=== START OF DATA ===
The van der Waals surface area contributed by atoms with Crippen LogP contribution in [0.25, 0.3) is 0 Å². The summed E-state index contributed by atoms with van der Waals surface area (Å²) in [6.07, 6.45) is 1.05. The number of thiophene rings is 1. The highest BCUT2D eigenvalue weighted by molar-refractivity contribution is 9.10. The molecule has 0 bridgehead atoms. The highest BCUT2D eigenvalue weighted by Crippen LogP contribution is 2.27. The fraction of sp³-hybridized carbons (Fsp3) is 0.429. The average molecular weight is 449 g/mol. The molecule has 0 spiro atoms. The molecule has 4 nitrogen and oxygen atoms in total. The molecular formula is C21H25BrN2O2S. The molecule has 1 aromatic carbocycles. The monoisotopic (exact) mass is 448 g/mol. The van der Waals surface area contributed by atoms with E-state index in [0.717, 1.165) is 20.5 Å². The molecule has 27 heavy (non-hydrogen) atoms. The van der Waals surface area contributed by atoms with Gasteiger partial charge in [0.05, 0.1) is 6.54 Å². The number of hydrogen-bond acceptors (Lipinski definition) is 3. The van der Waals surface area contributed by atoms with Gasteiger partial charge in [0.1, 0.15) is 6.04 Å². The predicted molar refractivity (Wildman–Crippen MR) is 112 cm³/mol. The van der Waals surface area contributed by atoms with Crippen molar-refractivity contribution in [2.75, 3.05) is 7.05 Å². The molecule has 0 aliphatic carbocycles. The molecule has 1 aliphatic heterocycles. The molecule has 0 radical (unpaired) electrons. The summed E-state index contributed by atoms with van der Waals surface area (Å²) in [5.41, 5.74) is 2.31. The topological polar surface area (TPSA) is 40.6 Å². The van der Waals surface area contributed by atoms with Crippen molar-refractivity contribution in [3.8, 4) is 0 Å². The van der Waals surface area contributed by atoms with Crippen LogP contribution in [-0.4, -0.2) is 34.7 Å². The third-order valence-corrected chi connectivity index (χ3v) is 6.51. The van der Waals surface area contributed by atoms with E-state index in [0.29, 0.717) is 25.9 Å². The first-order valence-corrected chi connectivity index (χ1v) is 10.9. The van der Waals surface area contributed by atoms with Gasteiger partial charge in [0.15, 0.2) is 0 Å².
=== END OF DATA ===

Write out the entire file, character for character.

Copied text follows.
The van der Waals surface area contributed by atoms with Crippen LogP contribution in [0.25, 0.3) is 0 Å². The summed E-state index contributed by atoms with van der Waals surface area (Å²) in [6.07, 6.45) is 1.05. The number of thiophene rings is 1. The highest BCUT2D eigenvalue weighted by molar-refractivity contribution is 9.10. The molecule has 0 bridgehead atoms. The highest BCUT2D eigenvalue weighted by Crippen LogP contribution is 2.27. The fraction of sp³-hybridized carbons (Fsp3) is 0.429. The average molecular weight is 449 g/mol. The molecule has 0 spiro atoms. The molecule has 4 nitrogen and oxygen atoms in total. The molecular formula is C21H25BrN2O2S. The molecule has 1 aromatic carbocycles. The monoisotopic (exact) mass is 448 g/mol. The van der Waals surface area contributed by atoms with E-state index in [0.717, 1.165) is 20.5 Å². The molecule has 27 heavy (non-hydrogen) atoms. The van der Waals surface area contributed by atoms with Gasteiger partial charge in [0.05, 0.1) is 6.54 Å². The number of hydrogen-bond acceptors (Lipinski definition) is 3. The van der Waals surface area contributed by atoms with Gasteiger partial charge in [0.1, 0.15) is 6.04 Å². The predicted molar refractivity (Wildman–Crippen MR) is 112 cm³/mol. The van der Waals surface area contributed by atoms with Crippen molar-refractivity contribution in [2.75, 3.05) is 7.05 Å². The molecule has 0 aliphatic carbocycles. The molecule has 1 aliphatic heterocycles. The molecule has 0 radical (unpaired) electrons. The summed E-state index contributed by atoms with van der Waals surface area (Å²) in [5.41, 5.74) is 2.31. The topological polar surface area (TPSA) is 40.6 Å². The van der Waals surface area contributed by atoms with Crippen molar-refractivity contribution in [3.8, 4) is 0 Å². The van der Waals surface area contributed by atoms with Crippen LogP contribution in [-0.4, -0.2) is 34.7 Å². The third-order valence-corrected chi connectivity index (χ3v) is 6.51. The van der Waals surface area contributed by atoms with E-state index in [0.29, 0.717) is 25.9 Å². The first-order valence-corrected chi connectivity index (χ1v) is 10.9. The van der Waals surface area contributed by atoms with Gasteiger partial charge in [0.15, 0.2) is 0 Å².